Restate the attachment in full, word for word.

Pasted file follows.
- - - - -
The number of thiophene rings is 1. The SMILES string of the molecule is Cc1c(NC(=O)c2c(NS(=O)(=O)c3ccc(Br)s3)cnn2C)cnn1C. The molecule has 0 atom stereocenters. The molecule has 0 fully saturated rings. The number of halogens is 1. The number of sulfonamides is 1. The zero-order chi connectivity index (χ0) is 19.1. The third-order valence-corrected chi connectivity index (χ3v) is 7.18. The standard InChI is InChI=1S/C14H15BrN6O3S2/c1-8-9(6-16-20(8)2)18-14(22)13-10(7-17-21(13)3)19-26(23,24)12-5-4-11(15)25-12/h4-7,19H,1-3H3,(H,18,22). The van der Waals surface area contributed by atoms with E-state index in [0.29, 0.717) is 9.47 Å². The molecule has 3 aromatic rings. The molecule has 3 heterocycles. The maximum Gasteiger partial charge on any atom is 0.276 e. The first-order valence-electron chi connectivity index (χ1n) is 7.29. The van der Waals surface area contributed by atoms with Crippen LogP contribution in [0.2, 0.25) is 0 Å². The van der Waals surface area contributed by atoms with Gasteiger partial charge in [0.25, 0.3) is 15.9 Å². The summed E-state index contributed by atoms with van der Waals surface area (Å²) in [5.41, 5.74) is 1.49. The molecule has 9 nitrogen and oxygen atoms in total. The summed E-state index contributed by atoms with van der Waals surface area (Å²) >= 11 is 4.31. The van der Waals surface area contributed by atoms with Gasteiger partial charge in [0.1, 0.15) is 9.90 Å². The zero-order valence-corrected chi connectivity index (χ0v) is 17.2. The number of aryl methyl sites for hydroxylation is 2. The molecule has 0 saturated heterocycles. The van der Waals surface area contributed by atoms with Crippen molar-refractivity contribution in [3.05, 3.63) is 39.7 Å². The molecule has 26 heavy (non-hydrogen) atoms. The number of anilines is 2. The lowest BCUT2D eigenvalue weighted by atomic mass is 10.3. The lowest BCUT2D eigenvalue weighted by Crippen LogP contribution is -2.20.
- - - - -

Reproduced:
The number of thiophene rings is 1. The SMILES string of the molecule is Cc1c(NC(=O)c2c(NS(=O)(=O)c3ccc(Br)s3)cnn2C)cnn1C. The molecule has 0 atom stereocenters. The molecule has 0 fully saturated rings. The number of halogens is 1. The number of sulfonamides is 1. The zero-order chi connectivity index (χ0) is 19.1. The third-order valence-corrected chi connectivity index (χ3v) is 7.18. The standard InChI is InChI=1S/C14H15BrN6O3S2/c1-8-9(6-16-20(8)2)18-14(22)13-10(7-17-21(13)3)19-26(23,24)12-5-4-11(15)25-12/h4-7,19H,1-3H3,(H,18,22). The van der Waals surface area contributed by atoms with E-state index in [0.29, 0.717) is 9.47 Å². The molecule has 3 aromatic rings. The molecule has 3 heterocycles. The maximum Gasteiger partial charge on any atom is 0.276 e. The first-order valence-electron chi connectivity index (χ1n) is 7.29. The van der Waals surface area contributed by atoms with Crippen LogP contribution in [0.2, 0.25) is 0 Å². The van der Waals surface area contributed by atoms with Gasteiger partial charge in [0.25, 0.3) is 15.9 Å². The summed E-state index contributed by atoms with van der Waals surface area (Å²) in [5.41, 5.74) is 1.49. The molecule has 9 nitrogen and oxygen atoms in total. The summed E-state index contributed by atoms with van der Waals surface area (Å²) >= 11 is 4.31. The van der Waals surface area contributed by atoms with Gasteiger partial charge in [0.1, 0.15) is 9.90 Å². The zero-order valence-corrected chi connectivity index (χ0v) is 17.2. The number of aryl methyl sites for hydroxylation is 2. The molecule has 0 saturated heterocycles. The van der Waals surface area contributed by atoms with Crippen molar-refractivity contribution in [3.05, 3.63) is 39.7 Å². The molecule has 26 heavy (non-hydrogen) atoms. The number of anilines is 2. The lowest BCUT2D eigenvalue weighted by atomic mass is 10.3. The lowest BCUT2D eigenvalue weighted by Crippen LogP contribution is -2.20.